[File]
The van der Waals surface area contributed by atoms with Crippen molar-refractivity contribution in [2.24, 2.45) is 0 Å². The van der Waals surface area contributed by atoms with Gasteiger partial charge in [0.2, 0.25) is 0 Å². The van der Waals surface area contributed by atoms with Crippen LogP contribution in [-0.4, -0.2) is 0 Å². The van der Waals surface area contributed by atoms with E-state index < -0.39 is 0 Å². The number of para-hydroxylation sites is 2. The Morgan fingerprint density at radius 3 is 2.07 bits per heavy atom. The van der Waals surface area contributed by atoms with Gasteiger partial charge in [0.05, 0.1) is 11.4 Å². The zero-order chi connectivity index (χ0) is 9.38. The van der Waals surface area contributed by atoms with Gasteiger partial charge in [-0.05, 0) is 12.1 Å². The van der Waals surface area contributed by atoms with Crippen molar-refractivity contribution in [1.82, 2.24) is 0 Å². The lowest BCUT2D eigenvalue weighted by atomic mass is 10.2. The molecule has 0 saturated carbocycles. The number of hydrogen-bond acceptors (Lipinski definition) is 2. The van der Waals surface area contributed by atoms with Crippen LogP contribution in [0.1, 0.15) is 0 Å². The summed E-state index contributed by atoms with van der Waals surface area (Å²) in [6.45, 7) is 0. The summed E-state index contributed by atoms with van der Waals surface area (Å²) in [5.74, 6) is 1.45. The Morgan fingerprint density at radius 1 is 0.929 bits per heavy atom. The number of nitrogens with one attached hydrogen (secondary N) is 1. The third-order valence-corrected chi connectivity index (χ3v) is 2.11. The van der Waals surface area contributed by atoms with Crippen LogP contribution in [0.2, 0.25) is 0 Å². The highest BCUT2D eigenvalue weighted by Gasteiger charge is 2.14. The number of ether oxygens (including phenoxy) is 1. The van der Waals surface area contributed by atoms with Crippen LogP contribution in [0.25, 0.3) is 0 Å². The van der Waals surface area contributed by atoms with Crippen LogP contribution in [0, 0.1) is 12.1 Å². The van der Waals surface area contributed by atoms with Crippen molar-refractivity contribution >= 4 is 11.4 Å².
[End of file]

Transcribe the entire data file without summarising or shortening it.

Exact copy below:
The van der Waals surface area contributed by atoms with Crippen molar-refractivity contribution in [2.24, 2.45) is 0 Å². The van der Waals surface area contributed by atoms with Gasteiger partial charge in [0.2, 0.25) is 0 Å². The van der Waals surface area contributed by atoms with Crippen LogP contribution in [-0.4, -0.2) is 0 Å². The van der Waals surface area contributed by atoms with E-state index < -0.39 is 0 Å². The number of para-hydroxylation sites is 2. The Morgan fingerprint density at radius 3 is 2.07 bits per heavy atom. The van der Waals surface area contributed by atoms with Gasteiger partial charge in [0.05, 0.1) is 11.4 Å². The zero-order chi connectivity index (χ0) is 9.38. The van der Waals surface area contributed by atoms with Gasteiger partial charge in [-0.05, 0) is 12.1 Å². The van der Waals surface area contributed by atoms with Crippen molar-refractivity contribution in [1.82, 2.24) is 0 Å². The lowest BCUT2D eigenvalue weighted by atomic mass is 10.2. The molecule has 0 saturated carbocycles. The number of hydrogen-bond acceptors (Lipinski definition) is 2. The van der Waals surface area contributed by atoms with Crippen LogP contribution in [0.1, 0.15) is 0 Å². The summed E-state index contributed by atoms with van der Waals surface area (Å²) in [6.45, 7) is 0. The summed E-state index contributed by atoms with van der Waals surface area (Å²) in [5.74, 6) is 1.45. The Morgan fingerprint density at radius 1 is 0.929 bits per heavy atom. The number of nitrogens with one attached hydrogen (secondary N) is 1. The third-order valence-corrected chi connectivity index (χ3v) is 2.11. The van der Waals surface area contributed by atoms with Crippen LogP contribution in [0.2, 0.25) is 0 Å². The highest BCUT2D eigenvalue weighted by Gasteiger charge is 2.14. The number of ether oxygens (including phenoxy) is 1. The van der Waals surface area contributed by atoms with Crippen LogP contribution in [0.25, 0.3) is 0 Å². The van der Waals surface area contributed by atoms with Crippen LogP contribution in [0, 0.1) is 12.1 Å². The van der Waals surface area contributed by atoms with Crippen molar-refractivity contribution >= 4 is 11.4 Å².